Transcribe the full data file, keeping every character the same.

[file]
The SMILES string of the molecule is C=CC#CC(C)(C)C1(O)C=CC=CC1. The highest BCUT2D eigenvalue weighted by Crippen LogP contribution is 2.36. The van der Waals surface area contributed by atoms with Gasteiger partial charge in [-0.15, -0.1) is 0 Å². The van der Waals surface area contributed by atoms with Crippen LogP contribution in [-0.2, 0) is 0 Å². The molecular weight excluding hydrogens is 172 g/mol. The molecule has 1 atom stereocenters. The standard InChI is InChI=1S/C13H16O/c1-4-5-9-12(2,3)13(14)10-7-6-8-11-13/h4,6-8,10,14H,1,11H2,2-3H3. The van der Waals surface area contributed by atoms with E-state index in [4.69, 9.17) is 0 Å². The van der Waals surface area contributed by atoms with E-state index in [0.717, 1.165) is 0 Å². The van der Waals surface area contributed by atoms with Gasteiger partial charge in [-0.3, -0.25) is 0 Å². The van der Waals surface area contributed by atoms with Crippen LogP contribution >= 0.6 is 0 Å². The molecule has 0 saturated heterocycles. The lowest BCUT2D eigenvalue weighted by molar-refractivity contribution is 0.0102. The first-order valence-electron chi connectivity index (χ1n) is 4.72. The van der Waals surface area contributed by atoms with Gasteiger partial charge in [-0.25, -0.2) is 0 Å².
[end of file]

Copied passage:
The SMILES string of the molecule is C=CC#CC(C)(C)C1(O)C=CC=CC1. The highest BCUT2D eigenvalue weighted by Crippen LogP contribution is 2.36. The van der Waals surface area contributed by atoms with Gasteiger partial charge in [-0.15, -0.1) is 0 Å². The van der Waals surface area contributed by atoms with Crippen LogP contribution in [-0.2, 0) is 0 Å². The molecular weight excluding hydrogens is 172 g/mol. The molecule has 1 atom stereocenters. The standard InChI is InChI=1S/C13H16O/c1-4-5-9-12(2,3)13(14)10-7-6-8-11-13/h4,6-8,10,14H,1,11H2,2-3H3. The van der Waals surface area contributed by atoms with E-state index in [4.69, 9.17) is 0 Å². The van der Waals surface area contributed by atoms with E-state index in [0.717, 1.165) is 0 Å². The van der Waals surface area contributed by atoms with Gasteiger partial charge in [-0.3, -0.25) is 0 Å². The van der Waals surface area contributed by atoms with Crippen LogP contribution >= 0.6 is 0 Å². The molecule has 0 saturated heterocycles. The lowest BCUT2D eigenvalue weighted by molar-refractivity contribution is 0.0102. The first-order valence-electron chi connectivity index (χ1n) is 4.72. The van der Waals surface area contributed by atoms with Gasteiger partial charge in [-0.25, -0.2) is 0 Å².